• Treatment Communities of America
  • Young People in Recovery

The gun issue

Mark Covall, president and CEO of the National Association of Psychiatric Health Systems, explained why it is important to change HIPAA. “Our members continue to tell us that one of the big barriers to engaging the family and helping the individual is HIPAA,” he told ADAW. “The way HIPAA is structured, there is a real barrier to treatment and it’s resulted in individuals not getting the treatment they need.”

Conceding that it is gun violence, and not the need for more treatment for patients, that has made mental health reform “front and center” now, Covall paraphrased the words of Sen. Chris Murphy (D-Connecticut), who has a similar bill in the Senate: “He said, ‘I am not going to apologize for the way that mental health issues have got to the forefront, which is these mass murders — I’m not going to apologize because we do know that the mental health system is broken.’”

Recognizing that only a small percentage of people with mental illness are violent, Covall said, it’s been important to avoid the stigma associated with this link. “If this is used negatively, we’re against it,” he said. “But what we’re trying to do is improve the system, get people access to treatment. Would we rather that this was based on real need? Obviously. But if this can drive positive change, we are for it.”

The National Association of State Mental Health Program Directors (NASMHPD) also is concerned about stigma. “NASMHPD is supportive of efforts to strengthen the mental health system,” said Executive Director Brian M. Hepburn, M.D. “However, we are not supportive of stigmatizing persons with mental illness by saying these efforts will reduce violence.”

Gutting SAMHSA, 42 CFR Part 2

However, NASMHPD supports the language in the bill that “elevates the SAMHSA Administrator to Assistant Secretary status, in order to augment SAMHSA’s statutory authority to coordinate the 112 programs targeting the needs of individuals with serious mental illness administered by various federal agencies,” he said.

Meanwhile, there was little talk of 42 CFR Part 2, the confidentiality protections applying to SUD patient records, with talk of even the much weaker HIPAA being weakened even more. The mental health field doesn’t support 42 CFR Part 2, wants part of the SAPT block grant and is going along with AOT — which it formerly opposed — in order to get the increased treatment availability. The people still supporting 42 CFR Part 2 are now fighting even more basic battles — for the very treatment itself.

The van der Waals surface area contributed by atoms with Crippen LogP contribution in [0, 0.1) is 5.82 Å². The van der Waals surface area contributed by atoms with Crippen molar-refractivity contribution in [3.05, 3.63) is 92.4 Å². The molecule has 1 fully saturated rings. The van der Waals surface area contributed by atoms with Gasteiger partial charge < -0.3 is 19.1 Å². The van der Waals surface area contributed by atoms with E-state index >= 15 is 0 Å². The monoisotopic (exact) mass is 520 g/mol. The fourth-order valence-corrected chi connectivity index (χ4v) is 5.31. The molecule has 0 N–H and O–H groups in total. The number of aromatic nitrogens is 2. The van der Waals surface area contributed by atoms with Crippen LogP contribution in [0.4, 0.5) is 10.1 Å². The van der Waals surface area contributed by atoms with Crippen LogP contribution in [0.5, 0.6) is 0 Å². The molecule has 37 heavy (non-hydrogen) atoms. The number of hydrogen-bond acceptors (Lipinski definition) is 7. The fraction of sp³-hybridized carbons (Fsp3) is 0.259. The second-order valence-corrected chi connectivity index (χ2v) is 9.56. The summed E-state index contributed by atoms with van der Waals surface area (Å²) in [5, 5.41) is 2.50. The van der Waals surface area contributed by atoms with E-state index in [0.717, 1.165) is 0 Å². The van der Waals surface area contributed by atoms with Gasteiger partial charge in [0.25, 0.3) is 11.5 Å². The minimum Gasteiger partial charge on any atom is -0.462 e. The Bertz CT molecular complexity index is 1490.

Sea change in mental health

The Murphy bill has made for some strange bedfellows, with many new supporters since the Newtown massacre. The Treatment Advocacy Center (TAC), which opposes SAMHSA and supports AOT, has always supported Representative Murphy. But the TAC, which patient advocates had viewed as not respecting the civil rights of people with mental illness, now has plenty of company.

On November 3, mainstream mental health organizations wrote a guest editorial for the conservative newspaper The Washington Times, supporting the bill. The piece, by Covall, along with Saul Levin, M.D., CEO and medical director of the American Psychiatric Association; Paul Gionfriddo, president and CEO of Mental Health America; Mary Giliberti, executive director of the National Alliance on Mental Illness; and Barry S. Anton, Ph.D., president of the American Psychological Association, called for mental health reform as represented by the Murphy bill.


Meanwhile, there are still questions about how this increased treatment would be paid for.

The Congressional Budget Office estimated that the previous version of the bill would cost $3 billion, but if it included a repeal of the Institutions for Mental Diseases exclusion, it would cost up to $66 billion over 10 years due to increased Medicaid costs.

“America is in dire need of additional mental health and addiction treatment investment,” said Chuck Ingoglia of the National Council for Behavioral Health. “Demand for services is higher than ever, yet our nation’s treatment system has been crippled by decades of funding cuts. As a result, each year, 60 percent of Americans living with mental illness and 90 percent of those with addiction don’t get the care they need.”

The National Council had supported the Murphy bill but was disappointed by the elimination of the expansion of the 2014 Excellence in Mental Health Act from the latest revision to the Murphy bill, as well as the elimination of incentives for behavioral health providers to adopt electronic health records. Said Ingoglia: “We recognize that members of Congress face a difficult funding environment; yet, reform cannot succeed if it does not address the funding shortfall that is jeopardizing the health of the nation.”

To track the progress of the Murphy bill, go to

For the October 23 letter from Democrats discussing their opposition to certain provisions of the Murphy bill, go to

Bottom Line…

Murphy bill analysis: In addition to adding treatment for mental illness, does mental health reform have to mean weakening privacy for patients, using SUD treatment funds and relying on a link between mental illness and gun violence?